Book Review: Pandora’s Lunchbox

A great friend of mine has recently taken up the challenge of eating clean; meaning she won’t eat anything processed or pre-made. I am so proud of her and everything she has accomplished in just the few short months that she’s been on this journey. It’s been a lot of fun to see her so enthusiastic for clean eating and it’s been a great joy of mine to discuss her challenges, joys, frustrations, and discoveries. She has been doing a ton of reading on the topic (a girl after my own heart!) and lent me this book saying that I, “had to read it!”.

The book was Pandora’s Lunchbox: How Processed Food Took Over the American Meal by Melanie Warner and I have to say; this book was really eye opening. Even as someone who feels like she knows a lot about healthy eating, this book has taught me a lot. One of the first things I said to my friend after starting the book was, “I will never be able to eat anything every again.” And truly, if you want to read a book that will truly change how you see food, this is that book.


Warner has a great writing style that juxtaposes funny, witty narrative with really informative data on the source and process of packaged foods. As startling as a lot of this book is, it really was a fun quick read. Warner never lengthens any description or goes into more detail or scientific mumbo jumbo than is necessary. Yes this book dives into the nitty gritty, but in a very approachable, personable way.

There were 3  main points that I took from reading this book that I wanted to share with you.

1. Processed food is about a company’s bottom lines and never about your health

One of the most shocking stories to me, that Warner shares in her book is about soy. Soy has been a mainstay health food for years now and is used in a lot of processed “healthy” foods; especially in meat substitutes. Warner discusses in her book how after the “creation” of soybean oil (and trust me, it’s not just squeezing the beans), companies were left with tons of soybean meal which initially went into industrial products such as paper coatings and plastics; and used as a fast growth animal feed. Scientists started to wonder if the meal could be turned into something more lucrative; a product for human consumption. Raw soybean meal has a dirt-like taste and also contains a compound which blocks the absorption of certain minerals, but scientists thought they could process it enough to make it palatable. They found a way and started marketing their product. Now soy protein and all it’s “cousins” have found their way into imitation meats, processed meats (as fillers), non-dairy foods, protein shakes, meal replacement bars, and sooooo much more. It just boggles my mind that this product would be touted as a health/miracle food when the only reason it ever came to market was because they had so much of it just lying around.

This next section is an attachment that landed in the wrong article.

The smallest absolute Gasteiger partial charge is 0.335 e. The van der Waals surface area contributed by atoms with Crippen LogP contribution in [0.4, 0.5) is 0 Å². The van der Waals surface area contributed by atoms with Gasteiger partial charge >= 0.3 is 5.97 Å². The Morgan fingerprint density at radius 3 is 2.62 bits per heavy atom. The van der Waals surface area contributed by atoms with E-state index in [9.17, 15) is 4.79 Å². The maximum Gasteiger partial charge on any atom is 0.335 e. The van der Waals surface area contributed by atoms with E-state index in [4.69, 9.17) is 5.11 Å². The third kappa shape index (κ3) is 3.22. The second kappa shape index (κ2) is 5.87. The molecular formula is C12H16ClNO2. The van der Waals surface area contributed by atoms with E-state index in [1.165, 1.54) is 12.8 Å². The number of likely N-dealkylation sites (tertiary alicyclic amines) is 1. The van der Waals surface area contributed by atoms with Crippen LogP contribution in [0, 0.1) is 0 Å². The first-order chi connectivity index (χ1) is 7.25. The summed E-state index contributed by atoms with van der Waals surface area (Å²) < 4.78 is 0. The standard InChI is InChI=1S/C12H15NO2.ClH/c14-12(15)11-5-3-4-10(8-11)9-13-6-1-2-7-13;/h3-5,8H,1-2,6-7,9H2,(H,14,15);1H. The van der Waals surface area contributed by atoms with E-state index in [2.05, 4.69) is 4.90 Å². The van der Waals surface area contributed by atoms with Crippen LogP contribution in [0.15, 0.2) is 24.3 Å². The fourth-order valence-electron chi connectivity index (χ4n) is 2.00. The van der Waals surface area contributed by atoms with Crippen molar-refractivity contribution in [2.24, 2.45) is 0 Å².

2. Eating whole foods is the only way to truly know what you are eating

It’s always important to read food labels…but what if you have no idea what half of the ingredients are? Or even worse, you think  you know what you are eating. Warner’s book showed me that there are so many labels or code words that ingredients are hidden under, that unless you have a PhD it’s almost impossible to really decipher what is exactly in your food. Your safest bet is to buy foods that don’t have ingredients; real whole foods. That is the only way to really know what is in your food.

3. Moderation is key

One of the reasons that I really like Warner’s book is because though it does deliver some hard truths about our current food system it also isn’t completely doom and gloom. She acknowledges that there are a lot of positives and reasons for processed foods and that they have their place. Yes, most are not good for you and a lot should rarely (more like never) be eaten. And yes they have a lot of additives. But it is important to know that food does have a higher place in our society than just fuel. It’s a gathering place, a social setting, a way to celebrate a victory or recover from a defeat. No you shouldn’t eat processed food every meal, or even every day. And yes you should try to focus on processed foods that are as whole as possible, organic, and without a bunch of additives. But there are occasions when it will be “ok”. Use discretion and avoid when possible… but don’t be a food-Nazi. In fact, Warner admits that she ate more processed food than ever while writing this book due to time constraints. Eat whole foods as much as possible, but know that a once in a blue moon “cheat” isn’t the worst thing in the world.

Warner’s Pandora’s Lunchbox is a great book that I highly recommend. She uses a great mix of personal stories and informative dialogue to create an easy to read but extremely fact-packed book that will truly change how you see food and food-like products.

Have you read it? What did you think?

Next month look for my review of Matt Fitzgerald’s The New Rules of Marathon and Half-Marathon Nutrition. 

Love and Joy,



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